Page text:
Andrew Marr is correct that the Telegraph has begun a smear campaign against Rishi Sunak (Cover Story, 26 January). It is laying the groundwork for a campaign on the next Conservative leader, and it wishes to mould the party to its anti-net-zero ideology, regardless of electability. But a hard-right Tory party under a moderate Labour government will not help the Conservatives come closer to power. Good for Labour, but it doesn’t mean it would be good for Britain.
Sebastian Monblat, Surbiton, Greater London
Andrew Marr paints a depressingly accurate picture of the right-wing media and its impact on the Conservative Party’s ever-rightward drift. The psychodrama the country is experiencing can be traced back 30 years to obsessions with ideological purity, starting with the EU, then Brexit, and latterly immigration. This at a time when national newspapers, and many would say the Tories, are increasingly irrelevant to the country – an irony indeed.
Councillor Richard Kennett, Emsworth Ward, Havant Borough Council
Part of Donald Trump’s art of cruelty as identified by Jill Filipovic (American Affairs, 26 January) is the adoption of demeaning nicknames for his critics and rivals. Perhaps the Democrats could turn this on him? A suitable nickname might be Pinocchio: an artificial character, lacking conscience, and with an inability to stop telling lies. I am sure New Statesman readers can devise better names and ideas for Trump.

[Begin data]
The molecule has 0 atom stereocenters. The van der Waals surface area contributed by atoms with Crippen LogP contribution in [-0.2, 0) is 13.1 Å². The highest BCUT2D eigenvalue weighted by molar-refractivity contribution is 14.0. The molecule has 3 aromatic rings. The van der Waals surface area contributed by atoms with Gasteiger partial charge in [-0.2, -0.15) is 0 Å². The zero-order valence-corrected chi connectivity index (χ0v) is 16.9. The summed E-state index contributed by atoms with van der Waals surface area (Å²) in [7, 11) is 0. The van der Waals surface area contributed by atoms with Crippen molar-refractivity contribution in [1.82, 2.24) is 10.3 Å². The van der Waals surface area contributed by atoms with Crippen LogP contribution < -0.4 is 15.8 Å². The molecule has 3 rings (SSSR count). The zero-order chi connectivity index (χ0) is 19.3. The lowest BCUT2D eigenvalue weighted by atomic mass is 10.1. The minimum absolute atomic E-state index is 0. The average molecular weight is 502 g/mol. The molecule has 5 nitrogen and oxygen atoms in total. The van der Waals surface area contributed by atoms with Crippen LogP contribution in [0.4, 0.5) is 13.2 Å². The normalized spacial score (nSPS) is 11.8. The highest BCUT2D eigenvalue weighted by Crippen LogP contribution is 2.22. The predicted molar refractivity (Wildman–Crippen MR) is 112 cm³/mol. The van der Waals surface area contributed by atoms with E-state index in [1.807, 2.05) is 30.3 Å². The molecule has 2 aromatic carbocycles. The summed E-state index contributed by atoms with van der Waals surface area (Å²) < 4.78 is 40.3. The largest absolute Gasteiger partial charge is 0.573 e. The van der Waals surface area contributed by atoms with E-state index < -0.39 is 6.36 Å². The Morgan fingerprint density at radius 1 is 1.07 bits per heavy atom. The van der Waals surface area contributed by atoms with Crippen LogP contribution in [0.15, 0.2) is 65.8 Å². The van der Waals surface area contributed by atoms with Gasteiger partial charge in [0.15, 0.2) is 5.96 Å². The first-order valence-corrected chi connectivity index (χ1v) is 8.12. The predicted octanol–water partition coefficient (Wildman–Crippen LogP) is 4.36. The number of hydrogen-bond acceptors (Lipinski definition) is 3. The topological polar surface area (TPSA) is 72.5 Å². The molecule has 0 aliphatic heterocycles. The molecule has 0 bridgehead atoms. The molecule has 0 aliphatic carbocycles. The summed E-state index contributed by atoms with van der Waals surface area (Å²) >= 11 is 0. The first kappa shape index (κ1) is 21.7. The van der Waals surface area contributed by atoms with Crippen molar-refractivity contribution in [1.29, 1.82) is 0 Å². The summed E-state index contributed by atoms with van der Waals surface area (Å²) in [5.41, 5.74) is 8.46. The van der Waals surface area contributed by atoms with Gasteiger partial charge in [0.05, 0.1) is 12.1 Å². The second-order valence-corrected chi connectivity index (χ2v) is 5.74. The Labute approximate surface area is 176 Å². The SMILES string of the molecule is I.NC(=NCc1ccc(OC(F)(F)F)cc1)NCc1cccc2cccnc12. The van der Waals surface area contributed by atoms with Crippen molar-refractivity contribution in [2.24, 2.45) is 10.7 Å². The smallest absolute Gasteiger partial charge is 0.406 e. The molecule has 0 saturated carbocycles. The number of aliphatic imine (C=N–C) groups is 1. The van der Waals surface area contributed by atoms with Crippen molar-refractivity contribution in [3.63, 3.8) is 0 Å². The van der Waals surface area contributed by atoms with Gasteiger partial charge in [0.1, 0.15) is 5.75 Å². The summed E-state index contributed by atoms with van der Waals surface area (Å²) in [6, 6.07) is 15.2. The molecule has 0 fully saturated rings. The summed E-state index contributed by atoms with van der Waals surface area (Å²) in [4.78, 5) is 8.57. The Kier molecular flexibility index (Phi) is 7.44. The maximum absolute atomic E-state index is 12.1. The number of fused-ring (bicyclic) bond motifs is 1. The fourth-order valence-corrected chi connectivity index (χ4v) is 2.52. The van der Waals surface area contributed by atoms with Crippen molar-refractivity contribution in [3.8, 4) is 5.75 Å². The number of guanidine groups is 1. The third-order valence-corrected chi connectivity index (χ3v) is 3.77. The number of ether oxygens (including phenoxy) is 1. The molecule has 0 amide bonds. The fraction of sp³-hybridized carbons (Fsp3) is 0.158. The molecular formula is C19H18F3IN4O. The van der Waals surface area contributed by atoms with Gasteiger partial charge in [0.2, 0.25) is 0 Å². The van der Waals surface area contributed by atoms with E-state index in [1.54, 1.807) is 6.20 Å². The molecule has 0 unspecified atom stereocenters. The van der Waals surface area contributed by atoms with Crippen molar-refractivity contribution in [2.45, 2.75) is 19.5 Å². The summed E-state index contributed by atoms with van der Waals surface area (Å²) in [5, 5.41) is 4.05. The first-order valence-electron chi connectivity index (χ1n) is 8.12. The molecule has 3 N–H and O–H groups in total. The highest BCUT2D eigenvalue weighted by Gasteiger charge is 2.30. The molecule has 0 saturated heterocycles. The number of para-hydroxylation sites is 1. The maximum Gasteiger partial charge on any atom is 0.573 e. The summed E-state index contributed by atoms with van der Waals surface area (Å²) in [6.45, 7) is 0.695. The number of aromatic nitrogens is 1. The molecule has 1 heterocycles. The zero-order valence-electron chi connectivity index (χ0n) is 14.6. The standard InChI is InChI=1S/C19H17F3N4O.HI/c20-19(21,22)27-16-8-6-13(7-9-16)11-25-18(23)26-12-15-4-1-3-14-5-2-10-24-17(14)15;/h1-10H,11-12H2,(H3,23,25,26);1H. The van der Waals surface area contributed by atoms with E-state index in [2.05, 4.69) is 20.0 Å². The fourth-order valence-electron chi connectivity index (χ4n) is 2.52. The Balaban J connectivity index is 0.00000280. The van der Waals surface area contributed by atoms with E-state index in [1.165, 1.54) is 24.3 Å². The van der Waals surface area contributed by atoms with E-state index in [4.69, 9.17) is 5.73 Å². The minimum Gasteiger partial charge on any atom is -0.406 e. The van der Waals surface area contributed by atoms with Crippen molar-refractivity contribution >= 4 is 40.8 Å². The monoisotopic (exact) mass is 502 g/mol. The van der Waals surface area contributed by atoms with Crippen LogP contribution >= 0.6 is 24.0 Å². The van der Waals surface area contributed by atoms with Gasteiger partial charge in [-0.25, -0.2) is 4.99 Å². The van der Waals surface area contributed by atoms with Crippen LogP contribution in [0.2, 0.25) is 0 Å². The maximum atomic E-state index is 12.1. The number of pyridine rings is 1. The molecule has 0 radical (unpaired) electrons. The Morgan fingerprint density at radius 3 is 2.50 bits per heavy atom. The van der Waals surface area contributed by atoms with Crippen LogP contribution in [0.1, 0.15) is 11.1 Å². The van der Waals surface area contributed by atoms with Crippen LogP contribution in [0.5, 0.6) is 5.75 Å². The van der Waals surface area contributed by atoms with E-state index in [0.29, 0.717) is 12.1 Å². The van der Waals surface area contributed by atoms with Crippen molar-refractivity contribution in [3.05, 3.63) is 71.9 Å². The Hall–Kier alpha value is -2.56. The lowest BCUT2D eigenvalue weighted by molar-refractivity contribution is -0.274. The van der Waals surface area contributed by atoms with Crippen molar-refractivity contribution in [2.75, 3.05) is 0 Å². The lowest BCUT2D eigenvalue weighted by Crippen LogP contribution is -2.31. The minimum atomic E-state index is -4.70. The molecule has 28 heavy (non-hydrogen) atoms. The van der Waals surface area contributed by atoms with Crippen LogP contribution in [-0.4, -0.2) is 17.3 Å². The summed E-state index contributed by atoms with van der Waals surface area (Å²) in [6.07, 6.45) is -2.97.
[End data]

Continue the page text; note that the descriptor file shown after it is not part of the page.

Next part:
Dr Colin J Smith, West Kirby, Wirral
Tim Waterstone (Diary, 19 January) and Stephen Baister (Correspondence, 26 January) both propose interesting ideas for the composition of the House of Lords. However, perhaps the issues to be resolved first are: what the powers and purpose of a second chamber should be. When should it offer checks and balances to the first chamber, the House of Commons? And what should be its powers of revision? And how should it interact with national and regional assemblies? Answer these and other questions about its role, and determining the Lords’ democratic composition becomes a lot easier.
Stephen Uttley, Sevenoaks, Kent
The UK is clutching on to the coat-tails of the US and being dragged into war with Iran. Other countries are tolerating the Houthi blockade and not rising to the bait. The UK, as the so-called oldest friend of the US, should have the wisdom and experience from previous disasters in the Middle East not to get involved in this way.
Rosanne Bostock, Oxford
Clap for caring
Zuzanna Lachendro’s review of Manon at the Royal Opera House (The Critics, 26 January) cites a standing ovation as evidence of the quality of the final scene’s “heart-wrenching pas de deux between the lovers”. I am in no position to pass judgement on the dancing, but these days a standing ovation is more a knee-jerk reaction than an indication of an exceptional performance.
Peter Barnes, Milton Keynes
Write to email@example.com
We reserve the right to edit letters
This article appears in the 31 Jan 2024 issue of the New Statesman, The Rotten State